Finally it was shown that a total of 217 A models and 24 B models were converted, however some may have been partially converted, and some not converted at all as records are patchy.
As these Ex-ADF F-16s are a relatively cheap and quite modern asset there has been interest in them from allied countries, this has been further enhanced by the low flying hours on their airframes. Many have been sold on the second-hand market. Jordan was the first to receive 12 A-models and 4-models under the Peace Falcon program in 1997. In addition, Thailand has acquired another batch of 15 A-models and 1 B-model under the Peace Naresuan IV program. Also the Italian Air Force is receiving 26 A-models and 4 B-models under a 5-year (extendable to 10 years) lease agreement called Peace Caesar. (As another note, the Portugese F-16As are basically ADF variants as well but without some of the capabilities of the US versions. Ed)
Not a very fitting end in my opinion for an Aircraft designed to Protect North American Airspace.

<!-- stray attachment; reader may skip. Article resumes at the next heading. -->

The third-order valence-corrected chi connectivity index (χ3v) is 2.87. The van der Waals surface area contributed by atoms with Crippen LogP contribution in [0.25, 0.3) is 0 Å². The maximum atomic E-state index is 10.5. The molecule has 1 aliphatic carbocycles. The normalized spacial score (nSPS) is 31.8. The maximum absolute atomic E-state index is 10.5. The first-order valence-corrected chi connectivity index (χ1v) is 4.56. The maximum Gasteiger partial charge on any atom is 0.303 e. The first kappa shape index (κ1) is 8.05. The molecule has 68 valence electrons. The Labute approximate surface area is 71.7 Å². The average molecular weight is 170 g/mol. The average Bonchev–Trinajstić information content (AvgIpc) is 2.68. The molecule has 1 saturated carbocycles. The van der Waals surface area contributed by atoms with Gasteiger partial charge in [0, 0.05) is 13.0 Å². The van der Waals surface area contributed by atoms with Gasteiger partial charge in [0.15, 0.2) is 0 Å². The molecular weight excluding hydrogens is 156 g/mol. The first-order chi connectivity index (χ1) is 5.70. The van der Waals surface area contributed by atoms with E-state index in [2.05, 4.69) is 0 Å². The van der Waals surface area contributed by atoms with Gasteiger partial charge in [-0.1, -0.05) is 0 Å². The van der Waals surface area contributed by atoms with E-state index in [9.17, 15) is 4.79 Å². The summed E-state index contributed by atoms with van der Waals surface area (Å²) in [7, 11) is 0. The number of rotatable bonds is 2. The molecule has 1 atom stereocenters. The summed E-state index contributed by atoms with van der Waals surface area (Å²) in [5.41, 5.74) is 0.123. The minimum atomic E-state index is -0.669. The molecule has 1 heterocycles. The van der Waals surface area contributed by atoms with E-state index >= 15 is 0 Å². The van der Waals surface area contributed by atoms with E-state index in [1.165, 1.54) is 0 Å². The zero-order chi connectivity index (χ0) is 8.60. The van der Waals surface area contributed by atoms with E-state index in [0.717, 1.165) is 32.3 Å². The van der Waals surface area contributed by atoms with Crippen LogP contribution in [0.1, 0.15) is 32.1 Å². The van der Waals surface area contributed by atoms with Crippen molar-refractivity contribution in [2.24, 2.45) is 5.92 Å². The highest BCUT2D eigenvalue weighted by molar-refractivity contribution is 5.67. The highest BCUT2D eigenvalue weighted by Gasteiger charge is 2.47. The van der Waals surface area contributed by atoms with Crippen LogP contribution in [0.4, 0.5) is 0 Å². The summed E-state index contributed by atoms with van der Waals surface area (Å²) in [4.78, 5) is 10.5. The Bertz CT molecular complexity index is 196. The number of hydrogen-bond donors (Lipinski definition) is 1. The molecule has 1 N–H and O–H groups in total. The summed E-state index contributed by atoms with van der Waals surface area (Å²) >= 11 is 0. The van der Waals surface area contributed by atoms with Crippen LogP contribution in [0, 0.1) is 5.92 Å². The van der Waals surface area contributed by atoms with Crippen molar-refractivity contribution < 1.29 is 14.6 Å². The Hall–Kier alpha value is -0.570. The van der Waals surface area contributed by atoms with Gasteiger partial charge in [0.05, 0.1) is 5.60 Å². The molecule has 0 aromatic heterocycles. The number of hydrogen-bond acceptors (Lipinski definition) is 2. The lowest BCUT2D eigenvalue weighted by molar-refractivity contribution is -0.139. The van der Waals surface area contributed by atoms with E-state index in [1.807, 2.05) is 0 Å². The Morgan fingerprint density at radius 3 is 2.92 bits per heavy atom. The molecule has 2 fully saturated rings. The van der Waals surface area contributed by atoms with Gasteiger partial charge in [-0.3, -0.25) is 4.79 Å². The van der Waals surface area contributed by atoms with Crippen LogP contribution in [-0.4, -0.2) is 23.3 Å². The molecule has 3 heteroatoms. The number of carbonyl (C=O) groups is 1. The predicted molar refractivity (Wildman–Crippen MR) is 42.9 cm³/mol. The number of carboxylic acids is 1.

Even today with Hasegawa’s “Superkits” the original F-16 has to be in my opinion one of the best designed aircraft kits out there.
The kit has 88 light grey parts, on 5 sprues, plus 6 clear parts on 1 small sprue. Now my kit like most but not all I have seen came with one complete clear sprue and another in a darkened or “smoked” effect. I do wish Hasegawa would box the clear parts separately.
The main points of note in the kit are;
All of the parts were clean, crisp and free from any kind of mould defects or flash of any kind. All parts were packed together, and I wish that Hasegawa would stop trying to stuff all the plastic into one bag.
Well it being an aircraft kit I inevitably started with the cockpit. Now the main tub is not that bad, all the moulded detail looks ok to me. Now I found a cockpit update set from Model Technologies so I thought I would use it.
Looking at the side panels I decided that by the time the seat was in etc you really would not be able to see these parts, so I decided to leave them out. In fact not really being a PE person I looked at most of the parts and decided to give them a miss. To be honest I could not be bothered to sand down perfectly acceptable (in my opinion) kit parts, only to fit fiddly PE back in. The cockpit was painted light grey (don’t ask me the FS Number?), the panels black and then dry brushed with some silver, a few drops of colour being used here and there and the large MFD’s picked out in dark green.